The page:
Specific laboratory tests

Hepatitis B virus infection 

Hepatitis B serology - a positive test for hepatitis B surface antibody and core antibody indicates the presence of immunity to hepatitis B, and another cause for the elevated amino-transferase levels should be sought. A positive test for hepatitis B surface antigen and core antibody indicates the presence of infection
Tests to determine whether there is viral replication, including serologic tests for hepatitis B e antigen, hepatitis B e antibody, and hepatitis B virus DNA , should be undertaken. 
In patients with positive tests for hepatitis B virus DNA and hepatitis B e antigen, liver biopsy and treatment should be considered. 

Hepatitis D virus infection 

Hepatitis B surface antigen - if positive, then test specifically for Hepatitis D antibodies

Hepatitis C virus infection 

Hepatitis C serology - if positive, the result will confirm with the hepatitis C PCR assay.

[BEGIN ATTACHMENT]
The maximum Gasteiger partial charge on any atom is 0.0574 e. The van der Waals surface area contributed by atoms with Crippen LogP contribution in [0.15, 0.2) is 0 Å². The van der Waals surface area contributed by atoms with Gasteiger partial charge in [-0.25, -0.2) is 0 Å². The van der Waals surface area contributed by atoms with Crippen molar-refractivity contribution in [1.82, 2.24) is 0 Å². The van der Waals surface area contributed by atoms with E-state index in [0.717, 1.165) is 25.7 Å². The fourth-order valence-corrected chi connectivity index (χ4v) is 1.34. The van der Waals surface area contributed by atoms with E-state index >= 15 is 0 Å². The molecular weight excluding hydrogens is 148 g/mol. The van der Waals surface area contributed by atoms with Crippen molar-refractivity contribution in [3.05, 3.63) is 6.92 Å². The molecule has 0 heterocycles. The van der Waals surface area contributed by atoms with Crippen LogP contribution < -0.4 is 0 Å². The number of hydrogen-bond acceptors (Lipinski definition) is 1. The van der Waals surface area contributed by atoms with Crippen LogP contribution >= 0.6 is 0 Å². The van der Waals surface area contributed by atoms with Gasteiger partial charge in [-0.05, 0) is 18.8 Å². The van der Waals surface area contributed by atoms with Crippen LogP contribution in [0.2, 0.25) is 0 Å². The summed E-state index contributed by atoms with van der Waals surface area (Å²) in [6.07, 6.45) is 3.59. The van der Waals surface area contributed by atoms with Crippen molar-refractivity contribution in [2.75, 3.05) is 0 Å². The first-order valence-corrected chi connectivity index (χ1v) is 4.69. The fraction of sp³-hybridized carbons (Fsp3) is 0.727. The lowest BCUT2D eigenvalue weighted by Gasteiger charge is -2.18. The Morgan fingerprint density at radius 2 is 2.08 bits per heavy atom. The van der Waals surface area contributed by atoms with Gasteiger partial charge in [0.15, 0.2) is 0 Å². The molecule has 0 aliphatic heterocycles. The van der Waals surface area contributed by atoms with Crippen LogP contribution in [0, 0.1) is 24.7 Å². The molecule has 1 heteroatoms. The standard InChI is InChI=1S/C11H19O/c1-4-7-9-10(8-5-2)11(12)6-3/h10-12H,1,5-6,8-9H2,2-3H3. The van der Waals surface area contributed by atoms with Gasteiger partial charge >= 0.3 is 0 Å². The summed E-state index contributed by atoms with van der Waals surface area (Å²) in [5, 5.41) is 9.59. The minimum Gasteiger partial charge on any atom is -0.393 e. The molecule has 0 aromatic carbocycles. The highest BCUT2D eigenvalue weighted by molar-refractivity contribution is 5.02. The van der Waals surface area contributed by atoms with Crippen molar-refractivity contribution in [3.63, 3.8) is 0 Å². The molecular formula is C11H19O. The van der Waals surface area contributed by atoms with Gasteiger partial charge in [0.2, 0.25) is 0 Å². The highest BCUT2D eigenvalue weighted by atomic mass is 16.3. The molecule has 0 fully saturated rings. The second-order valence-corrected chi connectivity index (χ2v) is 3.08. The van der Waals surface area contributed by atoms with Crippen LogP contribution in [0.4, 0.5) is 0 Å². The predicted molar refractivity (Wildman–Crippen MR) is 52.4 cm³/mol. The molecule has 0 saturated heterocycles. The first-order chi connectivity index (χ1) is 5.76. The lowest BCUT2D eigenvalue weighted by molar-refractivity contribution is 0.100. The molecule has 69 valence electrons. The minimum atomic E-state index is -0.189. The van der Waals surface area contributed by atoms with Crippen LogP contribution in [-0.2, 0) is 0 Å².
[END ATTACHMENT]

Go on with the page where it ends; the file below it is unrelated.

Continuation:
Hepatitis C viral load is necessary if therapy is indicated - baseline and follow-up levels.
Hepatitis C genotyping may be necessary. Liver biopsy may be indicated. 
Alpha fetoprotein monitoring for detection of hepatocellular carcinoma. 

Hepatitis G virus infection 

Hepatitis G PCR

Autoimmune hepatitis

Smooth muscle, mitochondrial, and liver/kidney microsomal antibodies. ANF. 
Serum protein electrophoresis
A liver biopsy is essential to confirm the diagnosis.

Alcoholic hepatitis 

Liver function tests
Carbohydrate deficient transferrin (CDT) - the most reliable indicator of chronic excessive alcohol ingestion 
Protein electrophoresis may assist in establishing chronicity.  Liver biopsy , if indicated.

The diagnosis is supported by the finding of a ratio of AST:ALT of at least 2:1. The degree of elevation of aminotransfer-ase levels may also be helpful in identifying alcohol abuse. It is rare for the AST level to be more than eight times the normal value in patients with alcohol abuse, and it is even less common for the ALT level to be more than five times the normal value in such patients. In fact, the ALT level may be normal, even in patients with severe alcoholic liver disease.